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Government and Innovation: An Oxymoron?

Government and Innovation: An Oxymoron? During the presidential state of the union address (United States), President Obama emphasized the point that a society has two options in a difficult world. The first option (and I paraphrase) is to contract into itself, move to protectionism with abandonment of social programs and safety nets. The second is to grow out of difficulty. Literally to take a risk and invest when times are difficult so that one might “grow” out of adversity. A concept he called “Winning the Future”. Inspired by this concept, the editors of the journal solicited a call for papers specifically aimed at the question of how the government can create an innovative society. How can a government create the educational system, the research and development opportunities or even the cultural attitude that allows its citizens to become innovative? What struck me immediately are the innovations of the past. The space program, wars, depressions and the tremendous innovation that has risen from adversity. Fire for light and cooking (not to mention scaring off anmimals), weapons for hunting and protecting ones self, fossil fuels for shortening the distance from one place to another, radio and telegraph to communicate in peace and in war, and the http://www.deepdyve.com/assets/images/DeepDyve-Logo-lg.png International Journal of Innovation Science Emerald Publishing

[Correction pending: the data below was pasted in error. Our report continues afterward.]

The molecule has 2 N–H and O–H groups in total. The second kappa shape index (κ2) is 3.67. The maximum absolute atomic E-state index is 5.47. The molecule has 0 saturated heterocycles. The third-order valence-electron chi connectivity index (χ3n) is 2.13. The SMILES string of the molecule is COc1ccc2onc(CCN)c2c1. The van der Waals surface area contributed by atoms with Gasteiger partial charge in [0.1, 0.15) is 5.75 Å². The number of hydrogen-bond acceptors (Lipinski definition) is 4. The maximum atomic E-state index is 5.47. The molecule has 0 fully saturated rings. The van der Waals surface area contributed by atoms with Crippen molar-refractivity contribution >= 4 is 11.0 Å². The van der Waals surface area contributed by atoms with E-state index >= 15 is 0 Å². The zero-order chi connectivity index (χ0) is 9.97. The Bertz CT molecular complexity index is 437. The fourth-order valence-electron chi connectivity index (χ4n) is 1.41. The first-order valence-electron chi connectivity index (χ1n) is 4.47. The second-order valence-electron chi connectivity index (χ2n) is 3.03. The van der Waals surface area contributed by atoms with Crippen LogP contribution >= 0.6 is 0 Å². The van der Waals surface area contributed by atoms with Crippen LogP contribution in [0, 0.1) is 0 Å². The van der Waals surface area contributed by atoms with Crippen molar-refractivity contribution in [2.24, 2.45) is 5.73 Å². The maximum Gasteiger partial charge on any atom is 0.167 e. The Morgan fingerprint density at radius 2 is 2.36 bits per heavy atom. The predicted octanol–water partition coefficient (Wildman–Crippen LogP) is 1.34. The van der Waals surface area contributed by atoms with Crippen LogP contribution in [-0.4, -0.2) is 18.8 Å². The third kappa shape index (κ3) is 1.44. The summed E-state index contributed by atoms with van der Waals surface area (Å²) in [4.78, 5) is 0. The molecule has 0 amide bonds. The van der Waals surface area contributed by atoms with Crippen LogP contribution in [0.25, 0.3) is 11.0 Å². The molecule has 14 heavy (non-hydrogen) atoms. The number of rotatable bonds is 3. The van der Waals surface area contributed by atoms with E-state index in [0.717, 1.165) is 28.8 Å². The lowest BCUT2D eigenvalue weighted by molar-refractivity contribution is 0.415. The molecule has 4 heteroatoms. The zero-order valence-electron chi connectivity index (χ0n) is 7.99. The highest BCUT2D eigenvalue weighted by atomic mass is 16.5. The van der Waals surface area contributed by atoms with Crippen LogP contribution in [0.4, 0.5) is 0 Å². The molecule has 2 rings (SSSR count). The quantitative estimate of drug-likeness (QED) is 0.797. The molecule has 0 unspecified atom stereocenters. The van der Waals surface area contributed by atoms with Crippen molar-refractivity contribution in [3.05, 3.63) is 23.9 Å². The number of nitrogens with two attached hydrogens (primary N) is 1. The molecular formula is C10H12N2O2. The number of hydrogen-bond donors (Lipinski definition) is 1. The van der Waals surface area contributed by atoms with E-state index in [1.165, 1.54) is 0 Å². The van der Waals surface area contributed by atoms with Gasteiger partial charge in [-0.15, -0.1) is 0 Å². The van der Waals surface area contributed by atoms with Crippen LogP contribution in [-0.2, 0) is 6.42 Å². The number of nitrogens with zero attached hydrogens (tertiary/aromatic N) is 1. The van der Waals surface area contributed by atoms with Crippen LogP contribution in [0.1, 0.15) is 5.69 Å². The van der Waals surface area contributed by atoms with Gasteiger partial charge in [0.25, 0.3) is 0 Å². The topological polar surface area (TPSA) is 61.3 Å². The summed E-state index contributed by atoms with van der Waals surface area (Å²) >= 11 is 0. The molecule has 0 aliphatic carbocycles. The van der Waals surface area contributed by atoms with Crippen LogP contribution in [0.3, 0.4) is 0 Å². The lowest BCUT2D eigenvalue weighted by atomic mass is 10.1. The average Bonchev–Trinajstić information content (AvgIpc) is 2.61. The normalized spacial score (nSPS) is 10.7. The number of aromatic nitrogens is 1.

Government and Innovation: An Oxymoron?

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Publisher
Emerald Publishing
Copyright
Copyright © Emerald Group Publishing Limited
ISSN
1757-2223
DOI
10.1260/1757-2223.3.3.i
Publisher site
See Article on Publisher Site

Abstract

During the presidential state of the union address (United States), President Obama emphasized the point that a society has two options in a difficult world. The first option (and I paraphrase) is to contract into itself, move to protectionism with abandonment of social programs and safety nets. The second is to grow out of difficulty. Literally to take a risk and invest when times are difficult so that one might “grow” out of adversity. A concept he called “Winning the Future”. Inspired by this concept, the editors of the journal solicited a call for papers specifically aimed at the question of how the government can create an innovative society. How can a government create the educational system, the research and development opportunities or even the cultural attitude that allows its citizens to become innovative? What struck me immediately are the innovations of the past. The space program, wars, depressions and the tremendous innovation that has risen from adversity. Fire for light and cooking (not to mention scaring off anmimals), weapons for hunting and protecting ones self, fossil fuels for shortening the distance from one place to another, radio and telegraph to communicate in peace and in war, and the

Journal

International Journal of Innovation ScienceEmerald Publishing

Published: Sep 1, 2011

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